Fig. 13. Schematic portrayal of known and putative populations of plaice and principle movement patterns. Depth contours are at 100 m and 200 m.
Identification of two discrete groups of Gulf of St. Lawrence plaice concurs with the results of Powles (1965) investigation of the 1958–1963 tagging studies in the Gulf. Powles concluded northern and southern groups with no extensive movements by either group much beyond 4T. Lack of recoveries in the area between Prince Edward Island and the Magdalens is attributed to the rocky nature of the bottom, as plaice prefer sand/mud substrate. Although a 1965 paper, Powles only discusses the 1958–1960 tagging in any detail, and only through 1961 recoveries. Subsequently there were recoveries every year through 1969, with the last recovery in 1978. Powles mentions the 1963 tagging (George Bay), and notes mixing with North Bay (Cape Breton Trough) plaice but none with northern 4T plaice, but does not present results as for the earlier tagging. Powles did not discuss overwintering locations or migration routes for these fish, and stated that interpretation of seasonal movements was confounded by the virtual absence of a fishery in winter. In Chaleur Bay fishing began in June and ended in November, while offshore and Magdalen Islands landings peaked in early summer and again in the fall. In later years the seasonal pattern to fishing effort underwent transition to favour stronger spring and fall Lip/Edge fisheries, a shift in effort reflected in the seasonal pattern of recoveries between time periods (Table 3). This probably denotes the greater offshore/weather durability and mobility of fishing effort in the more recent period, such that more effort could be directed on migratory concentrations in earlier and later months than previously. It may also reflect changing capabilities to fish at depth, as many of the plaice leaving for or returning from overwintering in the Laurentian Channel would be associated with greater depths than typically occupied on the shoals of the Gulf. A series of groundfish surveys conducted in the Channel during 1994–1996 depicted the depth and temperature preferences of plaice in January (Swain et al., 1998), showing that overwintering plaice were rarely found shallower than 250 m, as compared to favouring depths well above 100 m in September.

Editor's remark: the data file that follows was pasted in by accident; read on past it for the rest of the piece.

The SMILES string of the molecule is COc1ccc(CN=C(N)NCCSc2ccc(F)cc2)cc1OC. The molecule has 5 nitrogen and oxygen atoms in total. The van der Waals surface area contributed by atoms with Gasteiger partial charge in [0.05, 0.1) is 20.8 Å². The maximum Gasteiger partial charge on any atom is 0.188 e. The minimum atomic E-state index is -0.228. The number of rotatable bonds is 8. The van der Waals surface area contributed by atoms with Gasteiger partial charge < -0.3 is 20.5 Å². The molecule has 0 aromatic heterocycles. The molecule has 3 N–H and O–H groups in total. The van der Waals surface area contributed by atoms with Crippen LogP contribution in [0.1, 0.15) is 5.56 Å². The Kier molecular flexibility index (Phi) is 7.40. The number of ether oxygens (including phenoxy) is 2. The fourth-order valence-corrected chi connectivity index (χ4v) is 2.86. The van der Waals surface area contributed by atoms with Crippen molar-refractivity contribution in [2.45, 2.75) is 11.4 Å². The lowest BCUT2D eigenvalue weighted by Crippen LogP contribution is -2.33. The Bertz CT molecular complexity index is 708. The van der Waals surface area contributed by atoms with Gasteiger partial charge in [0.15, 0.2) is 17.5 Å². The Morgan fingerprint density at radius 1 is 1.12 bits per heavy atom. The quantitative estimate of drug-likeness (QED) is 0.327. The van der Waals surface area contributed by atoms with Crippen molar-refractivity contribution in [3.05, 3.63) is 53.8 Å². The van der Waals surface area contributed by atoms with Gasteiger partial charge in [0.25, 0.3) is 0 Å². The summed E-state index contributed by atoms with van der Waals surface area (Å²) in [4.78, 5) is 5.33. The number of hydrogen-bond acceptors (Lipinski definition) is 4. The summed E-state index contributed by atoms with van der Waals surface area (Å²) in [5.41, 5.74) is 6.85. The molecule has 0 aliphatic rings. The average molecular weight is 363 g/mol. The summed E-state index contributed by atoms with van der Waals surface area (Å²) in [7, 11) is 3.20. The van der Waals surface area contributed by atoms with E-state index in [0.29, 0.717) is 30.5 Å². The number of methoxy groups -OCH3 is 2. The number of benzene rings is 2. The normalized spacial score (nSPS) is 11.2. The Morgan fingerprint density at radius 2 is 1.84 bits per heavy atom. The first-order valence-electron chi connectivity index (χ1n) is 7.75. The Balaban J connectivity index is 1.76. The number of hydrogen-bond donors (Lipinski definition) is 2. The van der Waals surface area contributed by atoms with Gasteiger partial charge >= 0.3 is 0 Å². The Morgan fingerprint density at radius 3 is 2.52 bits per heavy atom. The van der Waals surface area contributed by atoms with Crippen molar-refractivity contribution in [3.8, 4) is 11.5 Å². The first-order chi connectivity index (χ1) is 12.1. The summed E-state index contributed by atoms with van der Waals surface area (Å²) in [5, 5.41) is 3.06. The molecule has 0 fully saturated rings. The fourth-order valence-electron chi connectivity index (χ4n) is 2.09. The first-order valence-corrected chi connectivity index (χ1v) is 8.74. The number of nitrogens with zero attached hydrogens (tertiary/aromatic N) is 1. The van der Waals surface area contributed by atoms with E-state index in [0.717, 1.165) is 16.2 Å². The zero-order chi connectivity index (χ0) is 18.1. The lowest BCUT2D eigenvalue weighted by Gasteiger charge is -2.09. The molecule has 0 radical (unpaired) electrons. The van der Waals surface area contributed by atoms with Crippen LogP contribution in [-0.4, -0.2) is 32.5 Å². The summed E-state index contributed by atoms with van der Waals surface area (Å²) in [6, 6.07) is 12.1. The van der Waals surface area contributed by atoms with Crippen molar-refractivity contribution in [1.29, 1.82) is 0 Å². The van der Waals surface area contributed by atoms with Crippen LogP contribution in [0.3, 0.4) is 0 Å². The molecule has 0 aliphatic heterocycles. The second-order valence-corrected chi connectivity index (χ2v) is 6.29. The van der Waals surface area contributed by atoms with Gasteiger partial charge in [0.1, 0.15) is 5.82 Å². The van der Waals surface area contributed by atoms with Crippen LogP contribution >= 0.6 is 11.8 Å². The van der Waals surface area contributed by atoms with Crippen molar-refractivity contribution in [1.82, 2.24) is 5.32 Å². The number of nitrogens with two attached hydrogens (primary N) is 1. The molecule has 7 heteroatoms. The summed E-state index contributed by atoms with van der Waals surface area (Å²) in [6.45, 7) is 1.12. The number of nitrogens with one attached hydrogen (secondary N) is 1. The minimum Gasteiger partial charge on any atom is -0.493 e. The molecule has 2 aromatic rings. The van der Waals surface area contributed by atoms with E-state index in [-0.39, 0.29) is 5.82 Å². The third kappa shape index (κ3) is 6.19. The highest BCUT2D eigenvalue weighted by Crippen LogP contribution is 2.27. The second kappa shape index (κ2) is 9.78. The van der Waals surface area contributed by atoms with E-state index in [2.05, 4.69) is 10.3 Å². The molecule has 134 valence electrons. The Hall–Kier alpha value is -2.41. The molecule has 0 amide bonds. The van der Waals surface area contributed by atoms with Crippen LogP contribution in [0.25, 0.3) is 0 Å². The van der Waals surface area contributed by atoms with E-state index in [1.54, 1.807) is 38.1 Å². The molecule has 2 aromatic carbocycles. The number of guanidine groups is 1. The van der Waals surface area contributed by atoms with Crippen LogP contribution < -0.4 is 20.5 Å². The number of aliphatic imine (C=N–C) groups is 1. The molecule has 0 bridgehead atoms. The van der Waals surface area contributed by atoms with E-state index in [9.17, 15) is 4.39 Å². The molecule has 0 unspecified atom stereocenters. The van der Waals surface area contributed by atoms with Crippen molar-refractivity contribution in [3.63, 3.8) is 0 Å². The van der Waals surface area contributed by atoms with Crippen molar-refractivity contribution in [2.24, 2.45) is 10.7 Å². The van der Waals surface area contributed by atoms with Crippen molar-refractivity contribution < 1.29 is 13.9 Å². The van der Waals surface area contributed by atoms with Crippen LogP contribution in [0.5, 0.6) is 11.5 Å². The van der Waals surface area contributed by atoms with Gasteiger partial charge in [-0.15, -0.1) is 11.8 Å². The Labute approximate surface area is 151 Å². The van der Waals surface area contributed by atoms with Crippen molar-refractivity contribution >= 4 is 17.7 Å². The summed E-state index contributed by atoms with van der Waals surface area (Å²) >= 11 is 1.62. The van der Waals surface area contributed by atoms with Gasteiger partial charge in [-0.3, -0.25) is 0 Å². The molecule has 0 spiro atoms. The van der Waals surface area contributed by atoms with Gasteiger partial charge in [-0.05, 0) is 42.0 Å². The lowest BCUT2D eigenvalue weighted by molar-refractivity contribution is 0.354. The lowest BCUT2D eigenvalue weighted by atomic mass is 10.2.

Longer-term recoveries of the early Gulf studies that occurred after any published accounts offer some insight on the potential of older fish to migrate longer distances. Table 4 summarizes the proportions of fish by age, approximated from length at release then adding years at large, exceeding the mean overall distance of recoveries (28.3 nautical miles) from their tagging locations. Results are tabulated by month to account for seasonal biases due to overwintering migrations of all ages to and from the Laurentian Channel. Older fish are generally recovered from more distant locations than younger fish, and the tendency to wander farther may be a continuous function of age (or size), as opposed to a simple change in behavior with maturity. The A50 of plaice in earlier studies was around 6/10 male/female, declining to around 4/6 by the time of the Sydney Bight tagging (COSEWIC, 2009), so the later studies may not offer contrast between juveniles and adults.
An overwintering association between southern Gulf of St. Lawrence plaice and Sydney Bight (4Vn) was not discussed by Powles (1965). Assuming a cut-off date of 1961 to past analyses of recoveries from 1958–1960 studies, returns from outside the Gulf might have been too few to interpret comfortably. As well, there was no concern about the status or identity of Sydney Bight plaice at that time as there is today. Prior to 1963 Canadian fisheries anywhere in 4VW showed little interest in American plaice, while the Gulf of St. Lawrence supported a major fishery before any tagging studies were initiated (Fowler, 2012). Thus in 1965 when Powles reviewed the tagging results in light of fishing effort, 4Vn may not have been perceived as relevant to plaice fisheries. 4T plaice landings reported to NAFO during 1961–1965 were roughly two orders of magnitude higher than those from winter fishing in 4Vn. If we consider post-year-of-release recovery rates in 4T as proportionate to landings (effort), then winter landings of plaice in 4Vn were much too low to expect recoveries of any plaice overwintering there. Notably, Powles (1965) summarizes plaice landings for 1959–1961 to gauge ramifications of effort on expectations of recovery, yet only has headings for 4T areas, with no mention of any fishing in 4Vn.